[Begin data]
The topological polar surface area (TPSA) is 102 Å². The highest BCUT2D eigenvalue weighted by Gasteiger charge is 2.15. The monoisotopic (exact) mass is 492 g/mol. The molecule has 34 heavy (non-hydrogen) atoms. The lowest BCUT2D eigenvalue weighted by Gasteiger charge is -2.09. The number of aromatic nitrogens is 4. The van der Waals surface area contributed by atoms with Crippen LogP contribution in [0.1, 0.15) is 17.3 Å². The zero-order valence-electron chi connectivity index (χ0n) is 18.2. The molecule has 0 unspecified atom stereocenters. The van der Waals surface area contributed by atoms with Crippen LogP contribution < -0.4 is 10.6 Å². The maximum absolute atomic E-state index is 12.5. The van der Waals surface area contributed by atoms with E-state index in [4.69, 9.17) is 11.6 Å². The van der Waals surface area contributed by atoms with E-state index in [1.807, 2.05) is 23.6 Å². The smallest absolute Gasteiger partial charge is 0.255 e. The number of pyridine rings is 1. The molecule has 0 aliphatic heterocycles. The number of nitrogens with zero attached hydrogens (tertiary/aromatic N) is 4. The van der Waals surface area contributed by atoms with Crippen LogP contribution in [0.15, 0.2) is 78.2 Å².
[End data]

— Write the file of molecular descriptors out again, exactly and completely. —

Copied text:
The topological polar surface area (TPSA) is 102 Å². The highest BCUT2D eigenvalue weighted by Gasteiger charge is 2.15. The monoisotopic (exact) mass is 492 g/mol. The molecule has 34 heavy (non-hydrogen) atoms. The lowest BCUT2D eigenvalue weighted by Gasteiger charge is -2.09. The number of aromatic nitrogens is 4. The van der Waals surface area contributed by atoms with Crippen LogP contribution in [0.1, 0.15) is 17.3 Å². The zero-order valence-electron chi connectivity index (χ0n) is 18.2. The molecule has 0 unspecified atom stereocenters. The van der Waals surface area contributed by atoms with Crippen LogP contribution < -0.4 is 10.6 Å². The maximum absolute atomic E-state index is 12.5. The van der Waals surface area contributed by atoms with E-state index in [4.69, 9.17) is 11.6 Å². The van der Waals surface area contributed by atoms with E-state index in [1.807, 2.05) is 23.6 Å². The smallest absolute Gasteiger partial charge is 0.255 e. The number of pyridine rings is 1. The molecule has 0 aliphatic heterocycles. The number of nitrogens with zero attached hydrogens (tertiary/aromatic N) is 4. The van der Waals surface area contributed by atoms with Crippen LogP contribution in [0.15, 0.2) is 78.2 Å².